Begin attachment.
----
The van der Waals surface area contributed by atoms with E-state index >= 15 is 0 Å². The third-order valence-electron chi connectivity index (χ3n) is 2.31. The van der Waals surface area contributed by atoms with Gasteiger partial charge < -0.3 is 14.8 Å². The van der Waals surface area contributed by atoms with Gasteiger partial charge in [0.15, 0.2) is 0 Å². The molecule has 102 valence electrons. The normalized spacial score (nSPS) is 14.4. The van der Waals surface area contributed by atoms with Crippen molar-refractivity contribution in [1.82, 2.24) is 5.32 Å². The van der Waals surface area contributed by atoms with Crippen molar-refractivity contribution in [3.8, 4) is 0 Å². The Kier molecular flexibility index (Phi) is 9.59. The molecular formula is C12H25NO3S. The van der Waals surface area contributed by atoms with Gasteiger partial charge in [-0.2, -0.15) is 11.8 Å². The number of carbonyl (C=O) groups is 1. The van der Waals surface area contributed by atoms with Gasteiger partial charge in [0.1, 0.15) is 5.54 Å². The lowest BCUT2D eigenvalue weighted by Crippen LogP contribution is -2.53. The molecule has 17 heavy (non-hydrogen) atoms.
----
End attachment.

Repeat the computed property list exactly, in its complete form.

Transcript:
The van der Waals surface area contributed by atoms with E-state index >= 15 is 0 Å². The third-order valence-electron chi connectivity index (χ3n) is 2.31. The van der Waals surface area contributed by atoms with Gasteiger partial charge < -0.3 is 14.8 Å². The van der Waals surface area contributed by atoms with Gasteiger partial charge in [0.15, 0.2) is 0 Å². The molecule has 102 valence electrons. The normalized spacial score (nSPS) is 14.4. The van der Waals surface area contributed by atoms with Crippen molar-refractivity contribution in [1.82, 2.24) is 5.32 Å². The van der Waals surface area contributed by atoms with Crippen molar-refractivity contribution in [3.8, 4) is 0 Å². The Kier molecular flexibility index (Phi) is 9.59. The molecular formula is C12H25NO3S. The van der Waals surface area contributed by atoms with Gasteiger partial charge in [-0.2, -0.15) is 11.8 Å². The number of carbonyl (C=O) groups is 1. The van der Waals surface area contributed by atoms with Gasteiger partial charge in [0.1, 0.15) is 5.54 Å². The lowest BCUT2D eigenvalue weighted by Crippen LogP contribution is -2.53. The molecule has 17 heavy (non-hydrogen) atoms.